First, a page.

A Little More Conversation…

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This week I hit some important milestones in my new role.

Following months of hard work, intense, detailed discussions and a lot of listening, we finalised our divisional vision statement, mission statement, values and strategic goals.

I’ve loved this process and despite the huge amount of energy that’s been put into this, it definitely feels like ‘energy well spent’. For me personally, having been involved in large scale business transformation programmes, and having lead on much smaller scale business improvement programmes, this one has felt different for a range of reasons.

Around 12 months ago I made a conscious decision to find a role back into a manufacturing environment, having spent most of my career in the mining and metals industries before accepting a role in the healthcare sector. I missed heavy industry and I wanted to return to it.

Secondly, following some comments from the CIPD when rejecting my fellowship membership upgrade, I took on board the feedback received and realised that in order to progress my career to where I wanted it to go, I had to move away from the operational HR environments that I had spent most of my career in, an area where i was completely safely in my comfort zone, to take on more Organisational Development activities. So when this role came up 4 months ago, I had to have it.

So this week was special, defining the Vision, Mission, Values and Goals was the first vital OD task, or first major stage in an overall OD task, that was completed. I believe, strongly, in what we’ve done so far.

Secondly, this week, following a 6 week process, we finished surveying 180 employees within our division, seeking feedback on how our employees feel about their place of work. I like to think this was more than just an employee engagement survey. It was nothing cutting edge or particularly innovative, but it was important. It was a clear message to our employees that we wanted and needed everyone’s input into shaping how our place of work is going to be in the future. The true test of this activity will be when my colleagues see that their comments have been listened to, and acted upon where necessary.

So this week has been great and I feel awesome about it. I’m really proud of what me, my colleagues and my team have achieved so far. But it’s just the start.

I’m very aware from articles and blog posts I have read, largely through my #PLN (particularly from Neil Morrison’s Change Effect blog) that changing and improving the workplace isn’t about the grand gestures. I’m very aware the strategy, at this point, is just words. “Change”, is about a collection of small, effective steps; incremental stages and demonstrations of intent.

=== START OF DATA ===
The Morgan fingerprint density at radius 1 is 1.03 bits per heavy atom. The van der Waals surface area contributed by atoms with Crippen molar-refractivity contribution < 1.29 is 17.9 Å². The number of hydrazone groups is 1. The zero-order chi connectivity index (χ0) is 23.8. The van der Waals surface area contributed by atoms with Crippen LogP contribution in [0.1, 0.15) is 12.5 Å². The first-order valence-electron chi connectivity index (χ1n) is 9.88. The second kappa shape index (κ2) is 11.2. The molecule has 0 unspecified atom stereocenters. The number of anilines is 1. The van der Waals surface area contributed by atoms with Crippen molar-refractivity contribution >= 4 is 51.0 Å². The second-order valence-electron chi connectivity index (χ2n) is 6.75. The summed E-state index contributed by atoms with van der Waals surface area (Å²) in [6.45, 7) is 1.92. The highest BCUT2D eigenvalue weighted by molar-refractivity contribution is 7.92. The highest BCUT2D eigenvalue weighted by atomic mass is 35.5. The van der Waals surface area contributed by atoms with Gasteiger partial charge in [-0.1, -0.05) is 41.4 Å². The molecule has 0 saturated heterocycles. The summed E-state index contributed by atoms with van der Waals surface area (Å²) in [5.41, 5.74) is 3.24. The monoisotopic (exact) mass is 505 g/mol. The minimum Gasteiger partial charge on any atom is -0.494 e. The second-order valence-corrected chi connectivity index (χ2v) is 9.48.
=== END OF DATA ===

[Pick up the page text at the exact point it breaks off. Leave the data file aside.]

What I have learned from this process so far, is not that putting words together that sound awesome are going to transform a workplace.

What i’ve learned is that real change starts with conversation. Through listening to colleagues who want to tell you about their experiences both good and bad, and impart their words of wisdom on you. Through long-serving employees who have given their lives to the company and have been proud to do so. Through listening to the newly promoted managers about how they hope the business looks after them and supports them on a life-long journey. Through conversing with senior managers about how they are going to take on board comments fed back to them to change the service that their departments offer the business. Through chatting with people outside the business about their experiences with the company.

I’ve learned that change begins with not being afraid to kick over the rocks and that every new item of information uncovered is an opportunity to create meaningful actions that can make workplaces better. And not just better for the majority, but better for maybe even one individual who is looking for something from his employer that might be completely different to what everyone else wants.

But I’ve also learned that change can be scary for some, and that level of fear should not be underestimated.

Finally i’ve learned that this isn’t going to be easy, but can be extremely powerful because if the passion i’ve seen and experienced so far is increased by even a small margin, wonderful things could happen.

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